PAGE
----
Ten years ago, eight antennas on the summit of Mauna Kea, Hawai'i, united to form a telescope unlike any other. Since then the Submillimeter Array (SMA) has examined the universe in unprecedented detail and provided new insights into subjects as diverse as planetary formation and distant galaxies. Its achievements were celebrated earlier this month at a conference in Cambridge, Mass.
A joint project of the Smithsonian Astrophysical Observatory (SAO) and the Academia Sinica Institute of Astronomy and Astrophysics (ASIAA), the SMA opened a new window onto the cosmos by observing radiation from some of the coldest, dustiest, and most distant objects in the universe. It explores the universe by detecting light at wavelengths (or colors) that are not visible to the human eye.
The SMA receives millimeter and submillimeter radiation, so named because the wavelength ranges from 0.3 to 1.7 millimeters, or 0.01 to 0.07 inches. It combines signals from eight 6-meter-diameter movable antennas to achieve very high resolution, comparable to the best ground-based optical telescopes.
The SMA was built because of the vision of then-SAO director Irwin Shapiro, who felt that the time was ripe to explore the universe at submillimeter wavelengths at high resolution.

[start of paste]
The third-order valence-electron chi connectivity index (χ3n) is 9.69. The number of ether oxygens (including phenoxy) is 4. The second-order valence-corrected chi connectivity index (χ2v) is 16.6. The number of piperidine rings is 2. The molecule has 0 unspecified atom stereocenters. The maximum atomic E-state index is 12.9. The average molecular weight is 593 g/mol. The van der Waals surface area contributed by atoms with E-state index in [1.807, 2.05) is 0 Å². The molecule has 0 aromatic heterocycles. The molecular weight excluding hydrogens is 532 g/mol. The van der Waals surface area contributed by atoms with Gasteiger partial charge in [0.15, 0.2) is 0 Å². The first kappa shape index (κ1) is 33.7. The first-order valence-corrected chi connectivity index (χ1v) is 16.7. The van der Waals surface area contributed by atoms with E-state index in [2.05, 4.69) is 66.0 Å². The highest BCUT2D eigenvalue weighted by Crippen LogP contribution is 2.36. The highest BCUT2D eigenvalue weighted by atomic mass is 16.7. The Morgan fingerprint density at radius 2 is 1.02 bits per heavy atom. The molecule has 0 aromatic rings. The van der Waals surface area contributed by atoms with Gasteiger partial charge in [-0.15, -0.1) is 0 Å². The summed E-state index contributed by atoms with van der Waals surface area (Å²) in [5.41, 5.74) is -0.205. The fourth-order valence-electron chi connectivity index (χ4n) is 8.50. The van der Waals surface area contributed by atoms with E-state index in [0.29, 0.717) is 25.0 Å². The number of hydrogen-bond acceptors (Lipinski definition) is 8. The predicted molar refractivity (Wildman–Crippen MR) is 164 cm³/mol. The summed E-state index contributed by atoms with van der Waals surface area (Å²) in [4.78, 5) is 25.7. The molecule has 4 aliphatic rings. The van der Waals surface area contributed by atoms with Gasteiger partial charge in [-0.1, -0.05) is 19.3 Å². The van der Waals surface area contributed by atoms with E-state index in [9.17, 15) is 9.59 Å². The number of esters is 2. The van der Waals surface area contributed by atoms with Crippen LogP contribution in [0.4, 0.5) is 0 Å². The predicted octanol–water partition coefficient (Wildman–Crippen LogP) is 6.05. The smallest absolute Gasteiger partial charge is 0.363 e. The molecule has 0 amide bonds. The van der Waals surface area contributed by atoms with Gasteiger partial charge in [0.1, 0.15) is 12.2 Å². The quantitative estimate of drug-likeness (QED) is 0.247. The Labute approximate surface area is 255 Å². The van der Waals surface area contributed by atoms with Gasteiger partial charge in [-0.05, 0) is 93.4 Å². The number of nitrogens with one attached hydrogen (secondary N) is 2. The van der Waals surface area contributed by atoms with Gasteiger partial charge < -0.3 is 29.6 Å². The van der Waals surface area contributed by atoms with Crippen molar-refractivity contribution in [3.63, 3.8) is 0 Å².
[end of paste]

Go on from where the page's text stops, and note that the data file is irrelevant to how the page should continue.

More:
Former SMA director Jim Moran notes, "I'm amazed to realize that the most notable accomplishments of the SMA were not envisioned by its proponents. For example, in 1983 we hadn't seen any exoplanets or protoplanetary disks. Yet the SMA has had a major impact on studying gaps in protoplanetary disks, which are thought to be cleared by planets."
From the start, the SMA made fundamental contributions to astronomy. In 2005, it monitored the Deep Impact mission, which sent a projectile to impact Comet Tempel 1. The impact produced more dust and less water vapor than expected.
Moving outward from our solar system, the SMA pierced the thick clouds where stars are born to learn more about the formation process. It revealed the key roles played by magnetic fields and turbulence in shaping star formation. It also unveiled how small cosmic seeds grow into big stars.
The SMA excels at exposing otherwise hidden galaxies in the distant, young universe. It peered across 12 billion light-years of space to uncover the brightest galaxies of their time, and a galaxy forming stars at a surprisingly furious rate. It has even teamed with other observatories to study a black hole and measure its "point of no return." And, it served as a pathfinder for the Atacama Large Millimeter/submillimeter Array (ALMA), which is currently under construction in Chile.
The future of the SMA looks bright. In particular, it will act as a key element of the Event Horizon Telescope, a collection of telescopes that will operate as an array of unprecedented resolution. The Event Horizon Telescope is expected to produce images of the event horizon around the black hole at the center of our Galaxy.
Headquartered in Cambridge, Mass., the Harvard-Smithsonian Center for Astrophysics (CfA) is a joint collaboration between the Smithsonian Astrophysical Observatory and the Harvard College Observatory. CfA scientists, organized into six research divisions, study the origin, evolution and ultimate fate of the universe.